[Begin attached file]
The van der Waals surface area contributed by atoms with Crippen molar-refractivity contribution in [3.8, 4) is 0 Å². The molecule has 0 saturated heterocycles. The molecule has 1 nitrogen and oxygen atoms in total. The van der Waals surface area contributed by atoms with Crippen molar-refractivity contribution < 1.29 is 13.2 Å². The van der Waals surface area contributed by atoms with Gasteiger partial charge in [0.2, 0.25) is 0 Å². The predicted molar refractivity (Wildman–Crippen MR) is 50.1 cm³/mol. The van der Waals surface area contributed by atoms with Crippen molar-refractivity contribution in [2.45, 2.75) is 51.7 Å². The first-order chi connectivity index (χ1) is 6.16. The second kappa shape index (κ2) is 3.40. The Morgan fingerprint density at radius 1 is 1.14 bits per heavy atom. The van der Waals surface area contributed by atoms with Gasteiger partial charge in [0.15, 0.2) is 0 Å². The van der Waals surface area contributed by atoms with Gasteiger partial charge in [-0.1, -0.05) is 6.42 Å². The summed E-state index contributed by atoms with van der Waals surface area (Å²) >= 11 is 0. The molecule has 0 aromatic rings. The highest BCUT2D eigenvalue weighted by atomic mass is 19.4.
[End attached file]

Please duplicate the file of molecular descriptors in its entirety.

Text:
The van der Waals surface area contributed by atoms with Crippen molar-refractivity contribution in [3.8, 4) is 0 Å². The molecule has 0 saturated heterocycles. The molecule has 1 nitrogen and oxygen atoms in total. The van der Waals surface area contributed by atoms with Crippen molar-refractivity contribution < 1.29 is 13.2 Å². The van der Waals surface area contributed by atoms with Gasteiger partial charge in [0.2, 0.25) is 0 Å². The predicted molar refractivity (Wildman–Crippen MR) is 50.1 cm³/mol. The van der Waals surface area contributed by atoms with Crippen molar-refractivity contribution in [2.45, 2.75) is 51.7 Å². The first-order chi connectivity index (χ1) is 6.16. The second kappa shape index (κ2) is 3.40. The Morgan fingerprint density at radius 1 is 1.14 bits per heavy atom. The van der Waals surface area contributed by atoms with Gasteiger partial charge in [0.15, 0.2) is 0 Å². The van der Waals surface area contributed by atoms with Gasteiger partial charge in [-0.1, -0.05) is 6.42 Å². The summed E-state index contributed by atoms with van der Waals surface area (Å²) >= 11 is 0. The molecule has 0 aromatic rings. The highest BCUT2D eigenvalue weighted by atomic mass is 19.4.